Studying distributed computing through the lens of algebraic topology has been the source of many significant breakthroughs during the last 2 decades, especially in the design of lower bounds or impossibility results. Despite hundred of results considering deterministic algorithms, none apply to randomized algorithms. This paper aims at studying randomized synchronous distributed computing through the lens of algebraic topology. We do so by studying the wide class of (input-free) symmetry-breaking tasks, e.g., leader election, in synchronous fault-free anonymous systems. We design a topological framework, which allows analyzing such tasks and determining their solvability. The pivotal technical observation is that, unlike in deterministic algorithm, where solvability means that the topological complex describing the protocol can be globally mapped into an output protocol, in our framework the solvability is determined “locally”, i.e., for each simplex of the protocol complex individually, without requiring any global consistency. As an interesting application, we derive necessary and sufficient conditions for solving leader election in shared-memory and message-passing models in which there might be correlations between the randomness provided to the nodes. We find that solvability of leader election relates to the number of parties that possess correlated randomness, either directly or via their greatest common divisor, depending on the specific communication model.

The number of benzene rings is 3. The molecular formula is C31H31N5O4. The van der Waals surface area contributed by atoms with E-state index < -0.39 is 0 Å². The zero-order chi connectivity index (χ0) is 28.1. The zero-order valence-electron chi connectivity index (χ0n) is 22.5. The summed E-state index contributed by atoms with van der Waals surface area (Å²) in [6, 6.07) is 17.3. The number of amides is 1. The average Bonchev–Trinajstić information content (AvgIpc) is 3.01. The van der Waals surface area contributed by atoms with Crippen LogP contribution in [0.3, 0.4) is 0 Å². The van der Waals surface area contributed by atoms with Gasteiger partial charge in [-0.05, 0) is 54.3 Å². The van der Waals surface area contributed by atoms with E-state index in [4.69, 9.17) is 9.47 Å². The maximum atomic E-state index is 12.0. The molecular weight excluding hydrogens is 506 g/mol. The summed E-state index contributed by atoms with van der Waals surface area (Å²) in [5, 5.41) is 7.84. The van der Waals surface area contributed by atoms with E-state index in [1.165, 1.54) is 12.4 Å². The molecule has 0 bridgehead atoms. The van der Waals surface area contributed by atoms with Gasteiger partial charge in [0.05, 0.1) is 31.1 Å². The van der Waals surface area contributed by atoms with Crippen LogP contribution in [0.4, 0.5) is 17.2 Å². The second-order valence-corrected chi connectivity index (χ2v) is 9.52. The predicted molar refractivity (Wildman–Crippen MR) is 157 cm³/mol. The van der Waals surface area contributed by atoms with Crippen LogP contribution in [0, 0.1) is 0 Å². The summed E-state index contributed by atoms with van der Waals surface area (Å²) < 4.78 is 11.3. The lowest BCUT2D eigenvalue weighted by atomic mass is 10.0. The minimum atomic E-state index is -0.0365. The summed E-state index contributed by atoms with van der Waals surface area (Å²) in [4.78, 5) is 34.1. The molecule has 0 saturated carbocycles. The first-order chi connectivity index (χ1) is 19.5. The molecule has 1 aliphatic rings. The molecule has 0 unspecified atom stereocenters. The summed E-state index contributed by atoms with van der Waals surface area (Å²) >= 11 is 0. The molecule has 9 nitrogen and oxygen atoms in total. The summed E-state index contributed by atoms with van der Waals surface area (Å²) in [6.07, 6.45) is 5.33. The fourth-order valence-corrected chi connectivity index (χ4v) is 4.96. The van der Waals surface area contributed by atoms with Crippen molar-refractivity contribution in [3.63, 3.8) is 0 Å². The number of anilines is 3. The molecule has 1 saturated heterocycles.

Bibliographical notePublisher Copyright:
© 2023, The Author(s), under exclusive licence to Springer Nature Switzerland AG.
- Correlated randomness
- Distributed computing
- Eventual solvability
- Kolmogorov’s 0-1 law
- Leader election